• You can bear in mind the channels of communication that the mobile audience uses: Twitter, Facebook, etc.. Use them to promote your show and announce your social network handles often to allow listeners easy, quick feedback.
  • As part of this, you can use more "blindfold" tests and ticket offers-this also helps support live music.
  • If the technology really does make it easier for people to find jazz, there will probably be increasingly disparate audiences with varying degrees of familiarity with the music. Finessing that will be tough, but bear in mind that some people snap to when they hear "Jug," while others need to hear the name Gene Ammons. Try to find a balance that doesn't bore one audience and mystify another.
  • Have a web site or find space on the station's web site where you can share supplementary material and links with your listeners.
  • Make sure your program is archived. You may want to edit it after the fact to eliminate dated material (along with your mistakes).
  • Make sure your station's technology allows listeners to choose a bit rate stream that works for them. Paying to make sure you have a wide range of choices is probably worth it.

Readers with ideas about establishing parameters for jazz presentation on mobile platforms, please feel free to share.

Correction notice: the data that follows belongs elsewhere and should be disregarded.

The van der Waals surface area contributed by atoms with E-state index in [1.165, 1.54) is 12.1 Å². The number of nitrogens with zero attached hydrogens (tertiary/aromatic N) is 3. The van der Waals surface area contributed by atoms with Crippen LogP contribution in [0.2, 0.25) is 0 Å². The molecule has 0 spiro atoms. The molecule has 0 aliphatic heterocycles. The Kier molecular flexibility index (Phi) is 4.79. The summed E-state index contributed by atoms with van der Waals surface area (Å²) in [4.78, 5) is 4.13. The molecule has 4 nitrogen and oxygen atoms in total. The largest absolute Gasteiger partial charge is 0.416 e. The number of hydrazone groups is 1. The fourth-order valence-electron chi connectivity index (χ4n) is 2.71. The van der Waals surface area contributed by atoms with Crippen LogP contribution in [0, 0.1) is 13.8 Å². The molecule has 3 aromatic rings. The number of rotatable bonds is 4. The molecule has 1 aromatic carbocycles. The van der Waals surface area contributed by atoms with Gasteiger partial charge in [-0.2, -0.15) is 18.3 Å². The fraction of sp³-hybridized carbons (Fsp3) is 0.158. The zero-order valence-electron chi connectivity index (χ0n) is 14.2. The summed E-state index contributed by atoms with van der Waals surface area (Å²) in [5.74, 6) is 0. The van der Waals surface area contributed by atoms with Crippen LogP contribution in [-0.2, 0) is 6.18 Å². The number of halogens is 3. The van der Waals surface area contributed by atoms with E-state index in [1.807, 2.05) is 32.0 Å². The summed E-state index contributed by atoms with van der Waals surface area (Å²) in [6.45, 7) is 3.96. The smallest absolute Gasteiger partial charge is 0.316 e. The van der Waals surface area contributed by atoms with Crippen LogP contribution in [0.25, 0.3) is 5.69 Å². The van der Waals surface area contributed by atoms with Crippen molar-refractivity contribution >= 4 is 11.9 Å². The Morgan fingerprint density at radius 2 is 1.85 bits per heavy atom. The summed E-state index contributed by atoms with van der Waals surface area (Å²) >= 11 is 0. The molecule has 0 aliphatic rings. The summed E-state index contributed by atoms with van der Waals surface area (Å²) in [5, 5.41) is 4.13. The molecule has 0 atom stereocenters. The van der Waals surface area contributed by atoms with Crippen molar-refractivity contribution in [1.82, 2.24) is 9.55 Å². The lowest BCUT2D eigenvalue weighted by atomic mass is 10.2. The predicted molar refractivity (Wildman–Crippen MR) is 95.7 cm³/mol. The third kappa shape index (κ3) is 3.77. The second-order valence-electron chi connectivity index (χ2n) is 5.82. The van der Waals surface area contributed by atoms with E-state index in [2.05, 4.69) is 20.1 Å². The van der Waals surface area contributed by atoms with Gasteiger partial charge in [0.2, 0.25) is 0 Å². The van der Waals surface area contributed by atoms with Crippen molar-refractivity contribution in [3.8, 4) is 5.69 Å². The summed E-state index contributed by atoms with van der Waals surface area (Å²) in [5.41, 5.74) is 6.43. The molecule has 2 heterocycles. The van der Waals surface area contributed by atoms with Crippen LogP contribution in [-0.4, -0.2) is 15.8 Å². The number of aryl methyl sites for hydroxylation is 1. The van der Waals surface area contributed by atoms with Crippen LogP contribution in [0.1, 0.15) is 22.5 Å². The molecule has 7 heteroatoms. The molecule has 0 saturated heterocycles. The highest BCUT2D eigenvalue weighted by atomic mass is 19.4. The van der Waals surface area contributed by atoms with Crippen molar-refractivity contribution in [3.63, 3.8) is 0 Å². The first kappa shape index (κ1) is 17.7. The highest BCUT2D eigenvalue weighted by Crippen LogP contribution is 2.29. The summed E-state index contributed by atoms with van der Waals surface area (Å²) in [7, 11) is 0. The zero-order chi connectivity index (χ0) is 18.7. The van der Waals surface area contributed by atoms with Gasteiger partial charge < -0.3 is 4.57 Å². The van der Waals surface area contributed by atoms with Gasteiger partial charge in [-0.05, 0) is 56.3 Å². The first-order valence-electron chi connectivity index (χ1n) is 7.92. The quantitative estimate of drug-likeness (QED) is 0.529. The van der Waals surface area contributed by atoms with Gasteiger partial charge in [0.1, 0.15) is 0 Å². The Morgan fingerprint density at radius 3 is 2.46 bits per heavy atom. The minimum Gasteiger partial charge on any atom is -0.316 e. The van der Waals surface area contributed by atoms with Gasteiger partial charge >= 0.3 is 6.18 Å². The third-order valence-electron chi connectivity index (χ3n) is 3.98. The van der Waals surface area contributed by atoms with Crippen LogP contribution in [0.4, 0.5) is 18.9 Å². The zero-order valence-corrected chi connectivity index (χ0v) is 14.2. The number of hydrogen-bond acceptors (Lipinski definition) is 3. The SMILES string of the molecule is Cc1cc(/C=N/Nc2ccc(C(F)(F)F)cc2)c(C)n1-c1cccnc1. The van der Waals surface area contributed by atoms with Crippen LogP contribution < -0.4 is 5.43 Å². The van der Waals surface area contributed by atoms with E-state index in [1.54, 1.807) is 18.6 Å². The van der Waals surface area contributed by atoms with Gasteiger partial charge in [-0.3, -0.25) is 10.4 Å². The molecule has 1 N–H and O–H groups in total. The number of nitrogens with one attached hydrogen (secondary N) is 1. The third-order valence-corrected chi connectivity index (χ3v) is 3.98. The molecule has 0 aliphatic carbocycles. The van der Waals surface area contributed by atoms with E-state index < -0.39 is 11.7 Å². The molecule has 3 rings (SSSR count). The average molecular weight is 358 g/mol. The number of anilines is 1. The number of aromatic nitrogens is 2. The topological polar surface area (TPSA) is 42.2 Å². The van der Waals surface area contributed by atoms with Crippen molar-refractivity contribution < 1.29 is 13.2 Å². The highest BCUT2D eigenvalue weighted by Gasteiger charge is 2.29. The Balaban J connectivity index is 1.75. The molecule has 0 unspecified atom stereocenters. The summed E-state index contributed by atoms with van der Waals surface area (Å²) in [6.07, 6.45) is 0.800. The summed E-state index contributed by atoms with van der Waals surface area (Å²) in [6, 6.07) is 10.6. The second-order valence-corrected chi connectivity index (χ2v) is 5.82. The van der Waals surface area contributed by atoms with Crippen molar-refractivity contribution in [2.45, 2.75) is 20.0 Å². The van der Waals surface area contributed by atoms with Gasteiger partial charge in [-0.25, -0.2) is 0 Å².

I hope we can make this work.

Make sure to have a nice photo of yourself that people can relate to

Monday, July 22, 2013

Wednesday, July 17, 2013

Top Ten Lists; Critiquing the Critiquer's Critique

A reader finding an old post and wanting to post a comment about it can be a dose of cod liver oil to a blogger. You re-read the old post with a spirit similar to that of a musician forced to listen to an old solo. 

Thus, I revisited my post "Ten-reasons-why-best-of-lists-suck," written in reaction to a rash of Top Ten Lists. Older but no wiser, I have retractions and emendations to make:

1. Usually there's no commentary at all to validate a listing. If there is, it doesn't.
Mangled syntax(but I still believe it).

2. Hyper-selectivity is anathema to discovery. Stumbling through a thicket of sound leads to real discovery, not following a road map.
No. There's as much to discover on the microcosmic level as there is on the macrocosmic. A careful listening to a single vein of music, if it's fertile enough, can provide as much fuel as a scattershot approach.

3. Listing is something you do when you walk back to your cabin after drinking to forget that the ship is about to capsize.
Well, number 3 on a list is always tough to think of, but mea culpa for this clumsy metaphor.

4. Inclusiveness doesn't work. The more people you ask to help produce a list, the more the juice is sucked out.
True, unless people are asked to critique each other's choices.

5. The Net's about self-aggrandizement; no one argues with that. Can't ya be a little more subtle about it?
Hey-you talkin' to ME?.

6. It may be possible that someone could go to a friend's house for a listening session and say "Play me your top ten Zoot Sim's records." OK, but there are so many more interesting ways to go from one side to the next that if you actually did spend the night with these 10 albums, I'd recommend seeking treatment for OCDC.